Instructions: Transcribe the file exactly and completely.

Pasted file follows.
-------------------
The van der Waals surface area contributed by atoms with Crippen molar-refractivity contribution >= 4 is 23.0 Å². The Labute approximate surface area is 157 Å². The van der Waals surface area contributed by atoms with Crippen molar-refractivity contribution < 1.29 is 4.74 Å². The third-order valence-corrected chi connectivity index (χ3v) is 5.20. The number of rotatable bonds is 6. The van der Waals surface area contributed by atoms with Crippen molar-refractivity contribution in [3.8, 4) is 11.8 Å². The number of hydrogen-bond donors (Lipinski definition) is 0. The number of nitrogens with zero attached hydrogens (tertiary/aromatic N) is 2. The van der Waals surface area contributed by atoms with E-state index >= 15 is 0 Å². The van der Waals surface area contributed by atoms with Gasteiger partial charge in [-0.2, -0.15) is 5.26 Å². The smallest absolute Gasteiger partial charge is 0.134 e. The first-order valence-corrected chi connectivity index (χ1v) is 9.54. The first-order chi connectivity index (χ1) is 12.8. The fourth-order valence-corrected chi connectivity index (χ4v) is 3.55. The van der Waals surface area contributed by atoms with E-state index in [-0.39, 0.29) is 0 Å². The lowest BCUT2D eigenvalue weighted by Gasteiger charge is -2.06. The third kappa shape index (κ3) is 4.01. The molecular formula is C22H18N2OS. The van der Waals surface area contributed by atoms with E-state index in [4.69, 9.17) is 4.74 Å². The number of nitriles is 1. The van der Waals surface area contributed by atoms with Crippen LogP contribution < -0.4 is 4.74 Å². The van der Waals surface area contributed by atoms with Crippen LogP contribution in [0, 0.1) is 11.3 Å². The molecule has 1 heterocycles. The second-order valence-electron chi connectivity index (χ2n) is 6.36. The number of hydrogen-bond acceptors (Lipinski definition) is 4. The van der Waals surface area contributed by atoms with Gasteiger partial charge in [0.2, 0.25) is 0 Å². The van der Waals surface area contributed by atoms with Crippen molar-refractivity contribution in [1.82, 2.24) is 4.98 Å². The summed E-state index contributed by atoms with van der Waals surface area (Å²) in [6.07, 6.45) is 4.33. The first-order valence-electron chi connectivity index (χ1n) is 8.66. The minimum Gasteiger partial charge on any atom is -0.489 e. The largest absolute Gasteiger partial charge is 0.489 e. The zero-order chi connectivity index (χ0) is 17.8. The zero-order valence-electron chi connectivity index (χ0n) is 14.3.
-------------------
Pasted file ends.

The van der Waals surface area contributed by atoms with Crippen molar-refractivity contribution >= 4 is 23.0 Å². The Labute approximate surface area is 157 Å². The van der Waals surface area contributed by atoms with Crippen molar-refractivity contribution < 1.29 is 4.74 Å². The third-order valence-corrected chi connectivity index (χ3v) is 5.20. The number of rotatable bonds is 6. The van der Waals surface area contributed by atoms with Crippen molar-refractivity contribution in [3.8, 4) is 11.8 Å². The number of hydrogen-bond donors (Lipinski definition) is 0. The number of nitrogens with zero attached hydrogens (tertiary/aromatic N) is 2. The van der Waals surface area contributed by atoms with E-state index >= 15 is 0 Å². The van der Waals surface area contributed by atoms with Gasteiger partial charge in [-0.2, -0.15) is 5.26 Å². The smallest absolute Gasteiger partial charge is 0.134 e. The first-order valence-corrected chi connectivity index (χ1v) is 9.54. The first-order chi connectivity index (χ1) is 12.8. The fourth-order valence-corrected chi connectivity index (χ4v) is 3.55. The van der Waals surface area contributed by atoms with E-state index in [-0.39, 0.29) is 0 Å². The lowest BCUT2D eigenvalue weighted by Gasteiger charge is -2.06. The third kappa shape index (κ3) is 4.01. The molecular formula is C22H18N2OS. The van der Waals surface area contributed by atoms with E-state index in [4.69, 9.17) is 4.74 Å². The number of nitriles is 1. The van der Waals surface area contributed by atoms with Crippen LogP contribution < -0.4 is 4.74 Å². The van der Waals surface area contributed by atoms with Crippen LogP contribution in [0, 0.1) is 11.3 Å². The molecule has 1 heterocycles. The second-order valence-electron chi connectivity index (χ2n) is 6.36. The number of hydrogen-bond acceptors (Lipinski definition) is 4. The van der Waals surface area contributed by atoms with Gasteiger partial charge in [0.2, 0.25) is 0 Å². The van der Waals surface area contributed by atoms with Crippen molar-refractivity contribution in [1.82, 2.24) is 4.98 Å². The summed E-state index contributed by atoms with van der Waals surface area (Å²) in [6.07, 6.45) is 4.33. The first-order valence-electron chi connectivity index (χ1n) is 8.66. The minimum Gasteiger partial charge on any atom is -0.489 e. The largest absolute Gasteiger partial charge is 0.489 e. The zero-order chi connectivity index (χ0) is 17.8. The zero-order valence-electron chi connectivity index (χ0n) is 14.3.